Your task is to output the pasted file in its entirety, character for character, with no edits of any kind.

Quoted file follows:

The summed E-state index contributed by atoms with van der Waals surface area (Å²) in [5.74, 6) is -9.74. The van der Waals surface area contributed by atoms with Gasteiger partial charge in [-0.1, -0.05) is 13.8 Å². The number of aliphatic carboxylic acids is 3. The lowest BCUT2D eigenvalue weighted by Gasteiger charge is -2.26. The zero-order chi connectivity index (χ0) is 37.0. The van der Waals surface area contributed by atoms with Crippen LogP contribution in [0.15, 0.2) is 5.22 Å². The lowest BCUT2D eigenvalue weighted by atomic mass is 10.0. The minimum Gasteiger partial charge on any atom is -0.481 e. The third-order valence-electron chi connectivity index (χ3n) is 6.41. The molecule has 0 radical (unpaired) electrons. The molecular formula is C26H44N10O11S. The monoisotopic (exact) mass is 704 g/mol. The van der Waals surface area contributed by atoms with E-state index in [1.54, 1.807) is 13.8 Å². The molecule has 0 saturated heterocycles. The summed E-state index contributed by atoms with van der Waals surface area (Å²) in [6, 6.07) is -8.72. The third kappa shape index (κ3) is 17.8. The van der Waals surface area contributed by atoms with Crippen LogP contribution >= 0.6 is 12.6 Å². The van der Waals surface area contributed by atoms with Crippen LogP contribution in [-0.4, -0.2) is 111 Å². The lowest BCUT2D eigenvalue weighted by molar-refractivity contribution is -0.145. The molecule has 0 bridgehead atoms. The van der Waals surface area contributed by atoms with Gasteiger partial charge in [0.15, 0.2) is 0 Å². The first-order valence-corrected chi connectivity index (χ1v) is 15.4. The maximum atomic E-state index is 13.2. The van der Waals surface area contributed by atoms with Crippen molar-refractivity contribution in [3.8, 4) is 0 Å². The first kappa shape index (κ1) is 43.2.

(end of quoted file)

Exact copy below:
The summed E-state index contributed by atoms with van der Waals surface area (Å²) in [5.74, 6) is -9.74. The van der Waals surface area contributed by atoms with Gasteiger partial charge in [-0.1, -0.05) is 13.8 Å². The number of aliphatic carboxylic acids is 3. The lowest BCUT2D eigenvalue weighted by Gasteiger charge is -2.26. The zero-order chi connectivity index (χ0) is 37.0. The van der Waals surface area contributed by atoms with Crippen LogP contribution in [0.15, 0.2) is 5.22 Å². The lowest BCUT2D eigenvalue weighted by atomic mass is 10.0. The minimum Gasteiger partial charge on any atom is -0.481 e. The third-order valence-electron chi connectivity index (χ3n) is 6.41. The molecule has 0 radical (unpaired) electrons. The molecular formula is C26H44N10O11S. The monoisotopic (exact) mass is 704 g/mol. The van der Waals surface area contributed by atoms with E-state index in [1.54, 1.807) is 13.8 Å². The molecule has 0 saturated heterocycles. The summed E-state index contributed by atoms with van der Waals surface area (Å²) in [6, 6.07) is -8.72. The third kappa shape index (κ3) is 17.8. The van der Waals surface area contributed by atoms with Crippen LogP contribution >= 0.6 is 12.6 Å². The van der Waals surface area contributed by atoms with Crippen LogP contribution in [-0.4, -0.2) is 111 Å². The lowest BCUT2D eigenvalue weighted by molar-refractivity contribution is -0.145. The molecule has 0 bridgehead atoms. The van der Waals surface area contributed by atoms with Gasteiger partial charge in [0.15, 0.2) is 0 Å². The first-order valence-corrected chi connectivity index (χ1v) is 15.4. The maximum atomic E-state index is 13.2. The van der Waals surface area contributed by atoms with Crippen molar-refractivity contribution in [3.8, 4) is 0 Å². The first kappa shape index (κ1) is 43.2.